Landmark Fatigued Driving Report

Nationwide, drowsy driving may cause as many as one in five car crash fatalities, according to a recent report.

The Governors Highway Safety Association says that an estimated 83.6 million Americans get behind the wheel every day, even though they are dangerously fatigued. Industry experts, insurance company experts, and other professionals all collaborated on the 73-page study. In addition to the side-effects of drowsy driving, which include inattention, slow reaction time, and reduced decision-making ability, the report examined best practices for dealing with the problem, like the protocols that exist in Utah, Texas, and New York. Study authors were especially critical of commercial truck driver rules. Although the federal government has established limits for weekly hours of service, “repeated efforts to modify HOS regulations have resulted in the suspension of some provisions.” Additionally, the rules may be too generic to be effective, the report added.

In response, the National Highway Traffic Safety Administration changed its definition of “impaired driving” to include drowsy driving along with alcohol, drugs, and distraction.

Non-Commercial Drowsy Driving

The above statistics are probably understated, because some law enforcement agencies don’t even have a code for “fatigued driving” in their crash reports. While the raw numbers are unknown, the effects of drowsy driving have been well-documented. For example; driving while being awake for 18 consecutive hours is the equivalent of driving with a .08 BAC, which is the legal definition of intoxication in Louisiana.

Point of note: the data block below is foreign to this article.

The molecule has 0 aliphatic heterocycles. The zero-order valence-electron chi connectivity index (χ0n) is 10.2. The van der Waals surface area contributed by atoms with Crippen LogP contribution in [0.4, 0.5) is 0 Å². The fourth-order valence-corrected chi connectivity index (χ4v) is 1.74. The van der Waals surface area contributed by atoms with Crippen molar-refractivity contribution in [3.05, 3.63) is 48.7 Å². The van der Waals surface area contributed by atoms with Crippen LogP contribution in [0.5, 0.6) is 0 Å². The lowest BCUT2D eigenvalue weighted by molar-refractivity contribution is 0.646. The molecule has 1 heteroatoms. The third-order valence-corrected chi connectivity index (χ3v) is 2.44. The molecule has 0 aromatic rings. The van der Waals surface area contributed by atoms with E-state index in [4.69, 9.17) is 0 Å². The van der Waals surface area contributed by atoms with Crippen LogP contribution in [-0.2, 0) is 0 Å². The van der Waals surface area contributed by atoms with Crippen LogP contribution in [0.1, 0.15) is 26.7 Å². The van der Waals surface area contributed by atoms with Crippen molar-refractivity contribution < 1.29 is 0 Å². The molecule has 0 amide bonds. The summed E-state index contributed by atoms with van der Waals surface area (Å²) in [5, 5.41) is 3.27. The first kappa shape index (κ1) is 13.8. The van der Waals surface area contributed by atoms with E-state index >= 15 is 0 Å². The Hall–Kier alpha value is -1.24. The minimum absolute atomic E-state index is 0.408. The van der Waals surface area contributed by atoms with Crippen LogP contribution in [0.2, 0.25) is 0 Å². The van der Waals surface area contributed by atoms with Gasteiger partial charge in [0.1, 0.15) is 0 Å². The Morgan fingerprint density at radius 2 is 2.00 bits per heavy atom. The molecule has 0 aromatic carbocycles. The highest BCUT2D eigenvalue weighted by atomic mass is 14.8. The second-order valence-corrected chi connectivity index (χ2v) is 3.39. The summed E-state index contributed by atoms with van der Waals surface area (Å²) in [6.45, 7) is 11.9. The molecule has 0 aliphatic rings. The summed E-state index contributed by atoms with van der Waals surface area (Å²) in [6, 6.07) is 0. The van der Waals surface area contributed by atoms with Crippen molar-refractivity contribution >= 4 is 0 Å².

Furthermore, since alcohol impairment begins at one drink, fatigue impairment begins much sooner as well. In practical terms, a driver who puts in a long day at the office or who stops for dinner with friends after work should probably not drive home.

Commercial Drowsy Driving

People who work odd shifts are particularly at risk for drowsy driving, especially if they recently changed schedules. Tour bus drivers often fall into this category, because they often drive during the early morning or overnight hours to either ferry passengers to their destination or get them home. The same thing is true of long-haul truck drivers. Some shipping companies still pay their drivers by the load instead of by the hour or mile, which encourages them to push the limits of HOS restrictions.

Tour bus operators and long-haul truckers are common carriers, which means that a higher duty of care applies. This duty not only prohibits commercial drivers from taking HOS shortcuts, but also means that they must be even more rested than non-commercial operators. So, seemingly innocuous questions like “what time did you go to sleep the night before the crash” or “what time did you get up the morning of the crash” are often highly relevant to a possible breach of duty.

Drowsy drivers cause serious injuries. For a free consultation with a zealous personal injury lawyer in Lake Charles, contact Hoffoss Devall. An attorney can arrange ongoing medical care for victims, even if they have no money and no insurance.